Sabastion Sparks, 24, and his 1-year-old son, Jaxen.

He gave birth. He breastfed. Now, he wants his son to see him as a man

Updated 7:22 AM ET, Fri June 15, 2018

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(CNN)Like many new dads, Sabastion Sparks knew parenting would come with serious challenges.

But most new dads didn't give birth to their child. They didn't breastfeed them. And they don't endure glares from strangers when they go shopping with their wife and their toddler son.
Sabastion, 24, is a transgender man who lives with his wife Angel in suburban Atlanta. Assigned the female gender at birth, he began transitioning five years ago . It's a process that felt more complete last month when he had surgery to remove his breasts.
Sabastion Sparks gave birth to son Jaxen in October 2016.
With Father's Day approaching, Sabastion finds himself thinking about gender roles and what it means to be a dad. He wants Jaxen, their 20-month-old son, to have as normal a childhood as possible.
And for the first time, he now feels at ease inside his own body. He hopes Jaxen will see that difference.
"I'm going to be a better father being comfortable in myself and him seeing that confidence in me," he says.

Sabastion's journey to marriage, and manhood

As a teen growing up in Locust Grove, Georgia, Sabastion felt different.
    Before he transitioned to become a man, he would sit on the school bus and think how much he hated having breasts.
    Sabastion hoped that one day after saving enough money, a surgery could remove them.
    By the time Sabastion met Angel five years ago at a convention for transgender people, he identified as a man. Angel, 33, was designated male at birth but had transitioned years earlier.
    After breastfeeding his son, Sabastion Sparks had his breasts removed in May.
    They both knew they wanted to be parents. After they were married in 2016, they agreed that Sabastion would carry their child -- a decision, Angel Sparks says, that wasn't taken lightly.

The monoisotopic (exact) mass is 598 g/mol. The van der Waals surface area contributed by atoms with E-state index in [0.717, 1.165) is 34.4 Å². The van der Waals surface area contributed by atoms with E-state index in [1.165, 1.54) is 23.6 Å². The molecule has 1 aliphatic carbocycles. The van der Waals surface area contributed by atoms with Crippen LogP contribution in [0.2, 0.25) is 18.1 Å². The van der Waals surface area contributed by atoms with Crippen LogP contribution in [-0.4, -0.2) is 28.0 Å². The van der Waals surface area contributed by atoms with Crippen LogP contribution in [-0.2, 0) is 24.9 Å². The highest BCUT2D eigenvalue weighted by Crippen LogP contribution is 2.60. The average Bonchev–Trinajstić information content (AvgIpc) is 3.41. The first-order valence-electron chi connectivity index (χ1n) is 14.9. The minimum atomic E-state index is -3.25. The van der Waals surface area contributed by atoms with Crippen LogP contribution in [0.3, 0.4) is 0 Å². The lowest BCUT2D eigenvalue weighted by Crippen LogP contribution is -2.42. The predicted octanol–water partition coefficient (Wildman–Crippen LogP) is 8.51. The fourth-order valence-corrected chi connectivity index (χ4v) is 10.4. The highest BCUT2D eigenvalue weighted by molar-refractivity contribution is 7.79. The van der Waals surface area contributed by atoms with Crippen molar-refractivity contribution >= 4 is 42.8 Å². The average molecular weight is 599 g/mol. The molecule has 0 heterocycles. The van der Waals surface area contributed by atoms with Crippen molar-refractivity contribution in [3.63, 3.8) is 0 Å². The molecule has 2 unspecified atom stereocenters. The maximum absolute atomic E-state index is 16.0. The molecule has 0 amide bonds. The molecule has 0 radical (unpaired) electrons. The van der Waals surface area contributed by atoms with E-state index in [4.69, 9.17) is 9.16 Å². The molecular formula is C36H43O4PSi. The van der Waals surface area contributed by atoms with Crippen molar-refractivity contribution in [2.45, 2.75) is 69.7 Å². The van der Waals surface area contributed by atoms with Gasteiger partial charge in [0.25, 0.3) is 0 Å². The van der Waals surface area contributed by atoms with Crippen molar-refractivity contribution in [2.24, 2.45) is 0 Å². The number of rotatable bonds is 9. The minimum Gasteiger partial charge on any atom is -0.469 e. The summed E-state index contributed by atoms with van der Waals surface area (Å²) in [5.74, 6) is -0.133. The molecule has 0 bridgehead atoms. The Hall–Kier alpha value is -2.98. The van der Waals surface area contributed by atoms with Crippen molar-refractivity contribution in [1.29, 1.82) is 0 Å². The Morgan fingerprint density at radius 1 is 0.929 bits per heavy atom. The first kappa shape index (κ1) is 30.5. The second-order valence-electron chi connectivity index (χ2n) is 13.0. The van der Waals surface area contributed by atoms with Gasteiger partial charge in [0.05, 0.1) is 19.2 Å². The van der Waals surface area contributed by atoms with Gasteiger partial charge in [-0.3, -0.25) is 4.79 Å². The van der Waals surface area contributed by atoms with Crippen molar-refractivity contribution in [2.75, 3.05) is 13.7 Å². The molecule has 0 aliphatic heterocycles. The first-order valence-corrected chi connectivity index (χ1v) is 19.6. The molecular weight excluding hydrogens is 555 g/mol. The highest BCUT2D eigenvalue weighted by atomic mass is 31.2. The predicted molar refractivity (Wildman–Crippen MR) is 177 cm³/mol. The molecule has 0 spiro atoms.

Like many transgender men and women, they had been taking medication to increase the testosterone or estrogen in their bodies. So to make a baby, they briefly stopped taking their hormone pills.
    The couple conceived their son the conventional way, even though their biological roles at the time were not compatible with how they saw themselves.
    "Getting pregnant was fine," Angel says. "Trying to stay pregnant was difficult."
    The first time they tried, Sabastion miscarried. When he got pregnant with Jaxen, they worried another miscarriage could happen.
      "Before Jaxen, Sabastion was my baby," Angel says. "I was worried about the baby, but I was also worried that I could lose Sabastion too."

      When they went out in public, 'people would snicker'

      The couple also faced the prejudice of others.
      When Sabastion was pregnant, someone close to him threatened to take the baby away, saying his life at home would be unnatural. For security reasons, he and Angel were listed as anonymous at the hospital.
      Sabastion plays with Jaxen in their suburban Atlanta home. "I'm going to be a better father being comfortable in myself."
      Angel, a multi-faith minister, said this was a test of their faith. But as she sat there in the delivery room with Sabastion, teasing him "to be a man" while in labor, Angel's fears began to fade away.
      "I always say the most beautiful thing in the world gave me the most beautiful thing in the world," she says.
      After Jaxen was born, Sabastion sometimes had to breastfeed when he, Angel and their son were out in public. The three of them drew stares as they navigated the aisles of their neighborhood stores.
      "People would snicker or call us 'f******,'" she says. "He'd try so hard to cover it up and hide what he was doing."
      Sabastion, feeling self conscious, wore a chest binder -- a compression shirt used to flatten breasts.
        "It's uncomfortable and sweaty and itchy," he says. "Imagine wearing that for 10, 12 hours at a time. I (was) always having to hide myself."
        Angel Sparks, 33. She met Sabastion five years ago at a transgender convention.